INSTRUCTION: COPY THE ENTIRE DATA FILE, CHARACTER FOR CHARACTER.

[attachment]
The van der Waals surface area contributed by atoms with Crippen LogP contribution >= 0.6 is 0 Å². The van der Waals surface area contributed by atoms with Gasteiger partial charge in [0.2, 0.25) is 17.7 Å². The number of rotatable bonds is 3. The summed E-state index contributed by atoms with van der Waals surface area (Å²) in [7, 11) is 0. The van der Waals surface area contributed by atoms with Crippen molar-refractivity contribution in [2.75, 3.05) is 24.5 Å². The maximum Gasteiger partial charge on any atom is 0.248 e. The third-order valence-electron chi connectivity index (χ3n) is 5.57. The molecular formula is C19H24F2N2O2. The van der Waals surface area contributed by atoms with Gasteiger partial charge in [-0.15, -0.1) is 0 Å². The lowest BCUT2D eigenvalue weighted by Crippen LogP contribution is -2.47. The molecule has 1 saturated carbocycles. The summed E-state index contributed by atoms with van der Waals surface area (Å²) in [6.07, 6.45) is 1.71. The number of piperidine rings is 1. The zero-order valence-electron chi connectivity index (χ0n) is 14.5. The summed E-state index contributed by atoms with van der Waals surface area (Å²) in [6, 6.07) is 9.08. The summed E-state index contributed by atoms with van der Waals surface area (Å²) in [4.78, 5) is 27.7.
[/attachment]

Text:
The van der Waals surface area contributed by atoms with Crippen LogP contribution >= 0.6 is 0 Å². The van der Waals surface area contributed by atoms with Gasteiger partial charge in [0.2, 0.25) is 17.7 Å². The number of rotatable bonds is 3. The summed E-state index contributed by atoms with van der Waals surface area (Å²) in [7, 11) is 0. The van der Waals surface area contributed by atoms with Crippen molar-refractivity contribution in [2.75, 3.05) is 24.5 Å². The maximum Gasteiger partial charge on any atom is 0.248 e. The third-order valence-electron chi connectivity index (χ3n) is 5.57. The molecular formula is C19H24F2N2O2. The van der Waals surface area contributed by atoms with Gasteiger partial charge in [-0.15, -0.1) is 0 Å². The lowest BCUT2D eigenvalue weighted by Crippen LogP contribution is -2.47. The molecule has 1 saturated carbocycles. The summed E-state index contributed by atoms with van der Waals surface area (Å²) in [6.07, 6.45) is 1.71. The number of piperidine rings is 1. The zero-order valence-electron chi connectivity index (χ0n) is 14.5. The summed E-state index contributed by atoms with van der Waals surface area (Å²) in [6, 6.07) is 9.08. The summed E-state index contributed by atoms with van der Waals surface area (Å²) in [4.78, 5) is 27.7.